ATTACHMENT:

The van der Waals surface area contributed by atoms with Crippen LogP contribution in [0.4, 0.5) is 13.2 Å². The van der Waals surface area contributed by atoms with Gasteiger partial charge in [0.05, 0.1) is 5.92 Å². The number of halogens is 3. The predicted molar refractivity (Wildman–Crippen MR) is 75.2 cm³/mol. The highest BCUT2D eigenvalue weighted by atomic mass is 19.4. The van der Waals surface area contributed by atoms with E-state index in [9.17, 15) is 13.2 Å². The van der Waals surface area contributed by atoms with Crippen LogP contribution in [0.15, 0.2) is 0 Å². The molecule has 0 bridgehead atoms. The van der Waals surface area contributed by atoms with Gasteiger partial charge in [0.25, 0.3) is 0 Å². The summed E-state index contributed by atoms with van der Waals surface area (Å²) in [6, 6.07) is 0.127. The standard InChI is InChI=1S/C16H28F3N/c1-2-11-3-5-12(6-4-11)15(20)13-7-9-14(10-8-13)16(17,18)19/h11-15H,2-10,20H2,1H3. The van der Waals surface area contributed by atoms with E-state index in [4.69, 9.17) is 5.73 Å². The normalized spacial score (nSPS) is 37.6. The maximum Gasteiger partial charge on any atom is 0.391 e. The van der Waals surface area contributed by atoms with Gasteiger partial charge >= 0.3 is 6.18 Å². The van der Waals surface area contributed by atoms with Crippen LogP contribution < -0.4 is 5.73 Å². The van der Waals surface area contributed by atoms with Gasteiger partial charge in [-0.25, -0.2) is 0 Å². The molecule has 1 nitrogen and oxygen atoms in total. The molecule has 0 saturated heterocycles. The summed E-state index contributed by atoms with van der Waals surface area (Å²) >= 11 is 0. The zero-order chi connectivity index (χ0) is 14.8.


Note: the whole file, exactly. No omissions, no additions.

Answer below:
The van der Waals surface area contributed by atoms with Crippen LogP contribution in [0.4, 0.5) is 13.2 Å². The van der Waals surface area contributed by atoms with Gasteiger partial charge in [0.05, 0.1) is 5.92 Å². The number of halogens is 3. The predicted molar refractivity (Wildman–Crippen MR) is 75.2 cm³/mol. The highest BCUT2D eigenvalue weighted by atomic mass is 19.4. The van der Waals surface area contributed by atoms with E-state index in [9.17, 15) is 13.2 Å². The van der Waals surface area contributed by atoms with Crippen LogP contribution in [0.15, 0.2) is 0 Å². The molecule has 0 bridgehead atoms. The van der Waals surface area contributed by atoms with Gasteiger partial charge in [0.25, 0.3) is 0 Å². The summed E-state index contributed by atoms with van der Waals surface area (Å²) in [6, 6.07) is 0.127. The standard InChI is InChI=1S/C16H28F3N/c1-2-11-3-5-12(6-4-11)15(20)13-7-9-14(10-8-13)16(17,18)19/h11-15H,2-10,20H2,1H3. The van der Waals surface area contributed by atoms with E-state index in [4.69, 9.17) is 5.73 Å². The normalized spacial score (nSPS) is 37.6. The maximum Gasteiger partial charge on any atom is 0.391 e. The van der Waals surface area contributed by atoms with Gasteiger partial charge >= 0.3 is 6.18 Å². The van der Waals surface area contributed by atoms with Crippen LogP contribution < -0.4 is 5.73 Å². The van der Waals surface area contributed by atoms with Gasteiger partial charge in [-0.25, -0.2) is 0 Å². The molecule has 1 nitrogen and oxygen atoms in total. The molecule has 0 saturated heterocycles. The summed E-state index contributed by atoms with van der Waals surface area (Å²) >= 11 is 0. The zero-order chi connectivity index (χ0) is 14.8.